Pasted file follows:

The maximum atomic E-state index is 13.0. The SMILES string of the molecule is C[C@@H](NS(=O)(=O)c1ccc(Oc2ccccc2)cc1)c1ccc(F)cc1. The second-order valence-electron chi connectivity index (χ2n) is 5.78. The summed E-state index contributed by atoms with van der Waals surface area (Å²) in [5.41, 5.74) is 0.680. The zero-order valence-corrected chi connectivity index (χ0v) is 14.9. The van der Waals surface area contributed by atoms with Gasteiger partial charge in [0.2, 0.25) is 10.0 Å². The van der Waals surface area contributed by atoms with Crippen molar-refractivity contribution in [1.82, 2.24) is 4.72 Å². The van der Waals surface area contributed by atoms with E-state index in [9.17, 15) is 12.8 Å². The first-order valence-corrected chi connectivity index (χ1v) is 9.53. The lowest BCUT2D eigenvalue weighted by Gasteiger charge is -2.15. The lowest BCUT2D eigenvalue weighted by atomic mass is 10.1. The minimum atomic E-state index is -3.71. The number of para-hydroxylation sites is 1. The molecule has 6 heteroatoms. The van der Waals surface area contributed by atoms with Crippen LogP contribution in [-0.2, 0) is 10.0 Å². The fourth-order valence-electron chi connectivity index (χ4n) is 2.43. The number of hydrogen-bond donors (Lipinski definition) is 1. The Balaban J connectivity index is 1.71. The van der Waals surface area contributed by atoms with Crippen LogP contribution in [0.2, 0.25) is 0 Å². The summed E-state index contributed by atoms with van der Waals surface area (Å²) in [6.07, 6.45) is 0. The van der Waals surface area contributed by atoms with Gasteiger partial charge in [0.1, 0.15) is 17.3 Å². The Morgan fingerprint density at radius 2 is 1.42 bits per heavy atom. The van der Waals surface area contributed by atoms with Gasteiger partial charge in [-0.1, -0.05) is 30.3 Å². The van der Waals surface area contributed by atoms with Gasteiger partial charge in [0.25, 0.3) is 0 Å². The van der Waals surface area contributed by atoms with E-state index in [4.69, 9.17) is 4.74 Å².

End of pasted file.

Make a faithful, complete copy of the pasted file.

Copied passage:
The maximum atomic E-state index is 13.0. The SMILES string of the molecule is C[C@@H](NS(=O)(=O)c1ccc(Oc2ccccc2)cc1)c1ccc(F)cc1. The second-order valence-electron chi connectivity index (χ2n) is 5.78. The summed E-state index contributed by atoms with van der Waals surface area (Å²) in [5.41, 5.74) is 0.680. The zero-order valence-corrected chi connectivity index (χ0v) is 14.9. The van der Waals surface area contributed by atoms with Gasteiger partial charge in [0.2, 0.25) is 10.0 Å². The van der Waals surface area contributed by atoms with Crippen molar-refractivity contribution in [1.82, 2.24) is 4.72 Å². The van der Waals surface area contributed by atoms with E-state index in [9.17, 15) is 12.8 Å². The first-order valence-corrected chi connectivity index (χ1v) is 9.53. The lowest BCUT2D eigenvalue weighted by Gasteiger charge is -2.15. The lowest BCUT2D eigenvalue weighted by atomic mass is 10.1. The minimum atomic E-state index is -3.71. The number of para-hydroxylation sites is 1. The molecule has 6 heteroatoms. The van der Waals surface area contributed by atoms with Crippen LogP contribution in [-0.2, 0) is 10.0 Å². The fourth-order valence-electron chi connectivity index (χ4n) is 2.43. The number of hydrogen-bond donors (Lipinski definition) is 1. The Balaban J connectivity index is 1.71. The van der Waals surface area contributed by atoms with Crippen LogP contribution in [0.2, 0.25) is 0 Å². The summed E-state index contributed by atoms with van der Waals surface area (Å²) in [6.07, 6.45) is 0. The van der Waals surface area contributed by atoms with Gasteiger partial charge in [0.1, 0.15) is 17.3 Å². The Morgan fingerprint density at radius 2 is 1.42 bits per heavy atom. The van der Waals surface area contributed by atoms with Gasteiger partial charge in [-0.1, -0.05) is 30.3 Å². The van der Waals surface area contributed by atoms with Gasteiger partial charge in [0.25, 0.3) is 0 Å². The van der Waals surface area contributed by atoms with E-state index in [4.69, 9.17) is 4.74 Å².